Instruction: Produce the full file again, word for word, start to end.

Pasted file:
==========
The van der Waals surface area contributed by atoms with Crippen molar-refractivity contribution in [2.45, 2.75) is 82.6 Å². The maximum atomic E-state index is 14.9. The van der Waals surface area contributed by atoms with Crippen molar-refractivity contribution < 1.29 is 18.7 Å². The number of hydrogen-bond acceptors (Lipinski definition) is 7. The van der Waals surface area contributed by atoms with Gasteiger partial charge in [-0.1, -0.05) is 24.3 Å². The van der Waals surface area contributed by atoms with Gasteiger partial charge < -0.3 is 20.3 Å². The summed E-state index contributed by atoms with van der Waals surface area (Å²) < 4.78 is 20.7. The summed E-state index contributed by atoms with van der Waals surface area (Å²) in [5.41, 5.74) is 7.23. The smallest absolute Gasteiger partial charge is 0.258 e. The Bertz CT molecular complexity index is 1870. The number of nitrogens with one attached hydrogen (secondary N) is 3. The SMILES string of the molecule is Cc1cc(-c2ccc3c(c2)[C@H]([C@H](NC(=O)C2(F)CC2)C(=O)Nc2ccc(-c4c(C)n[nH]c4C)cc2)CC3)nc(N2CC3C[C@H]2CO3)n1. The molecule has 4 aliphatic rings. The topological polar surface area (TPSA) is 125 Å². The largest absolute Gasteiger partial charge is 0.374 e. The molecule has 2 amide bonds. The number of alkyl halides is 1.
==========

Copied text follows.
The van der Waals surface area contributed by atoms with Crippen molar-refractivity contribution in [2.45, 2.75) is 82.6 Å². The maximum atomic E-state index is 14.9. The van der Waals surface area contributed by atoms with Crippen molar-refractivity contribution < 1.29 is 18.7 Å². The number of hydrogen-bond acceptors (Lipinski definition) is 7. The van der Waals surface area contributed by atoms with Gasteiger partial charge in [-0.1, -0.05) is 24.3 Å². The van der Waals surface area contributed by atoms with Gasteiger partial charge < -0.3 is 20.3 Å². The summed E-state index contributed by atoms with van der Waals surface area (Å²) < 4.78 is 20.7. The summed E-state index contributed by atoms with van der Waals surface area (Å²) in [5.41, 5.74) is 7.23. The smallest absolute Gasteiger partial charge is 0.258 e. The Bertz CT molecular complexity index is 1870. The number of nitrogens with one attached hydrogen (secondary N) is 3. The SMILES string of the molecule is Cc1cc(-c2ccc3c(c2)[C@H]([C@H](NC(=O)C2(F)CC2)C(=O)Nc2ccc(-c4c(C)n[nH]c4C)cc2)CC3)nc(N2CC3C[C@H]2CO3)n1. The molecule has 4 aliphatic rings. The topological polar surface area (TPSA) is 125 Å². The largest absolute Gasteiger partial charge is 0.374 e. The molecule has 2 amide bonds. The number of alkyl halides is 1.